Lines of cars backup into roads at many of the gas stations that still have fuel. Others sit empty, with bags over the pumps or signs saying they’ve run out of fuel. That’s the scene in most of North Carolina’s big cities, where fears of a gas shortage sent people out en masse to fill up their tanks.
There is a supply crunch for fuel in North Carolina and the rest of the East Coast after hackers attacked the Colonial Pipeline, which supplies 45% of fuel to the area. The company that runs the pipeline is working to get it back up and running, and the FBI is investigating the ransomware attack.
State and federal officials are using emergency powers to get fuel out to gas stations, but the panic buying in many cities may in fact be making the shortages worse.
“People tend to over buy on the rumor and oversell on the fact,” said Winston-Salem State University economics professor Zagros Madjd-Sadjadi, who used to be the chief economist for the city and county of San Francisco.
“There’s been a huge amount of rumor about supply disruption and, of course, there is a fact about supply disruption as well. But, the thing is, the rumor is ahead of the fact,” Madjd-Sadjadi said.
Gas prices nationally hit an average of more than $3 a gallon nationally Wednesday for the first time since 2014, according to AAA. The average price in North Carolina is $2.85, the organization said.
In North Carolina, 65% of gas stations are out of fuel as of midday Wednesday, according to the website GasBuddy, which tracks gas prices.
The situation has gotten to the point in some areas that the U.S. Consumer Product Safety Commission felt the need to tweet: “Do not fill plastic bags with gasoline.”
“A lot of this is a coping mechanism. It’s a mechanism by which people are trying to exert control over a situation over which they have none,” he said, like an international criminal gang holding a gas pipeline ransom. The same could be said for the toilet paper shortage a year ago, when the global coronavirus pandemic shut down the economy.
“People fear uncertainty. They worry about whether or not things are going to last,” Madjd-Sadjadi said. “If you start seeing your friends do it, you’re more likely to engage in that type of behavior.”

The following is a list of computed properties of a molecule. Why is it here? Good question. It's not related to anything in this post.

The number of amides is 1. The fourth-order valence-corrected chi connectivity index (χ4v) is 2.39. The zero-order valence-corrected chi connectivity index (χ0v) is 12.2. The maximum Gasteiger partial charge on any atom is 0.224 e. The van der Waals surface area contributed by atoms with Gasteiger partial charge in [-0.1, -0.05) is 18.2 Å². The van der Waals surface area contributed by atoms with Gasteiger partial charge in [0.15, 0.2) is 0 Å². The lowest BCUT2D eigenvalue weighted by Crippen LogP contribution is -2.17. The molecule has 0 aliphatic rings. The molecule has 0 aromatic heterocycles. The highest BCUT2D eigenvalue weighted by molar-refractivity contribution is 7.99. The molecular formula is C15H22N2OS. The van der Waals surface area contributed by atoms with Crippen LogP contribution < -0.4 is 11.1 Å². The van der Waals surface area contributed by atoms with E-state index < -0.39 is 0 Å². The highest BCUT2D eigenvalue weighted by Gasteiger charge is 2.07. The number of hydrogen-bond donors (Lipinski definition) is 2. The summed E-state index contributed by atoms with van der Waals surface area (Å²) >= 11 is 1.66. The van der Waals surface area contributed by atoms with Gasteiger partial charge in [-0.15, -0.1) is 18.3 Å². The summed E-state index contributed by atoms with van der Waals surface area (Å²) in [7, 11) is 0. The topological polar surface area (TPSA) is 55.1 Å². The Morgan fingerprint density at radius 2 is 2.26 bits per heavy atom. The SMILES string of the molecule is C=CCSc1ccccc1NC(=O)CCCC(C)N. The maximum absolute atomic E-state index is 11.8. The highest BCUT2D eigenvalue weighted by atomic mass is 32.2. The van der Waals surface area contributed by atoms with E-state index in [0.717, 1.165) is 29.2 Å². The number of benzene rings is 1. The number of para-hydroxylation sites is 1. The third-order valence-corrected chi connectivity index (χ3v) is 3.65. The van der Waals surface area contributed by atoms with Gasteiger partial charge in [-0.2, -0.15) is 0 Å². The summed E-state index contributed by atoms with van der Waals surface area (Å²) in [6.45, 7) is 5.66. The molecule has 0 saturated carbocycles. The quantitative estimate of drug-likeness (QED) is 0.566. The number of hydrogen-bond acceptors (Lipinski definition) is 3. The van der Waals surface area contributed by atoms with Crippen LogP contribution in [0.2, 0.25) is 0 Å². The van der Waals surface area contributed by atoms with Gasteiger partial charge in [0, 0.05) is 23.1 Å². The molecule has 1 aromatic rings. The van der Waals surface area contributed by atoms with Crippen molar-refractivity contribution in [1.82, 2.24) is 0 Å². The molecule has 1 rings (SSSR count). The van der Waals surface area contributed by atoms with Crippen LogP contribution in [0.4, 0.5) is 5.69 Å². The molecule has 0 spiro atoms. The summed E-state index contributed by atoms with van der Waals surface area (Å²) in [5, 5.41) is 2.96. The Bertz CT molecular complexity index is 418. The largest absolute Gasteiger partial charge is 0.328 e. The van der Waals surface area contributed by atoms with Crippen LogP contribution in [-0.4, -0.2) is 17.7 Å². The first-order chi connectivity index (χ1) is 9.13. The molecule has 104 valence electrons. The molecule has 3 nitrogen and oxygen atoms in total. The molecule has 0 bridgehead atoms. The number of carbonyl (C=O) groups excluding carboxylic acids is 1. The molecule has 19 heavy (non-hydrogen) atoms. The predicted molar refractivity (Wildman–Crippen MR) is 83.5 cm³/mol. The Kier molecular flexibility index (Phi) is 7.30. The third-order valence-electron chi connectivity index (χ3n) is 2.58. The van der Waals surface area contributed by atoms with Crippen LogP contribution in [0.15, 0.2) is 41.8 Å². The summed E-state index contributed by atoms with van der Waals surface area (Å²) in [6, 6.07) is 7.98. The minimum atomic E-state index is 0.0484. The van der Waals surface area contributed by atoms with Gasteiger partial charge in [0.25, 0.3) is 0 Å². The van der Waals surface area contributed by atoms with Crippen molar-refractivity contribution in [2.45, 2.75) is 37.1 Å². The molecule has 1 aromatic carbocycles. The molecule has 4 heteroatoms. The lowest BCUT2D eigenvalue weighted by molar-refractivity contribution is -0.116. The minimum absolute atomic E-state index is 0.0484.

“Other people are going to actually start to see this behavior, even if they don’t know about the reason, because they start seeing longer lines, they’ll start seeing gas prices start to inch up, and then they will join in. And at that point, you’ve got the equivalent of a full-on panic,” he said.
The long lines for gas from Wilmington to Asheville show just where North Carolina is. Even if a gas station gets a load of fuel in the morning, they could be out again by the afternoon because of the rush to top off the tank, Madjd-Sadjadi said.
There’s real psychological reasoning behind the knee-jerk reaction to go gas up the car or stock up on toilet paper, Madjd-Sadjadi said.
He points back to a time when people were hunter-gatherers. If the food supply was low, people sometimes had to pick up and move to make sure they could find more to eat.
But, for hunter-gatherers, and people now, the best thing to do can be to just wait it out. If people can afford to, that is. If only the people who actually needed gas were the ones filling up their tanks, the shortages probably wouldn’t be as bad. But because people are panic buying, the problem just becomes worse.
The good news, Madjd-Sadjadi said, is that gasoline and toilet paper are very different types of goods.
Gas tanks have limited capacity, so it’s not like the toilet paper shortage last year when people could buy grocery cart loads full and store it in their garage.
“This one will probably be able to unwind much quicker than something we could of held on as a durable good,” he said.
But the shortages of gas this year and toilet paper last year do have one thing in common, Madjd-Sadjadi said. That’s the supply chain.
The modern economy runs off a system of just-in-time supplies, with companies keeping inventory low and getting new shipments more frequently.
“In normal times, this actually works beautifully,” he explains, because it helps keep costs low and goods moving through the economy. “You’re trying to squeeze out as much efficiency as possible.”
But if something happens, Madjd-Sadjadi said, “your ‘just in time’ becomes ‘never in time.’”
“You don’t stockpile, you don’t have a lot of backups. If there’s an accident, if there’s a natural disaster, if there’s a hacking event, you don’t have the built-in slack,” Madjd-Sadjadi said. And that’s where we are right now.
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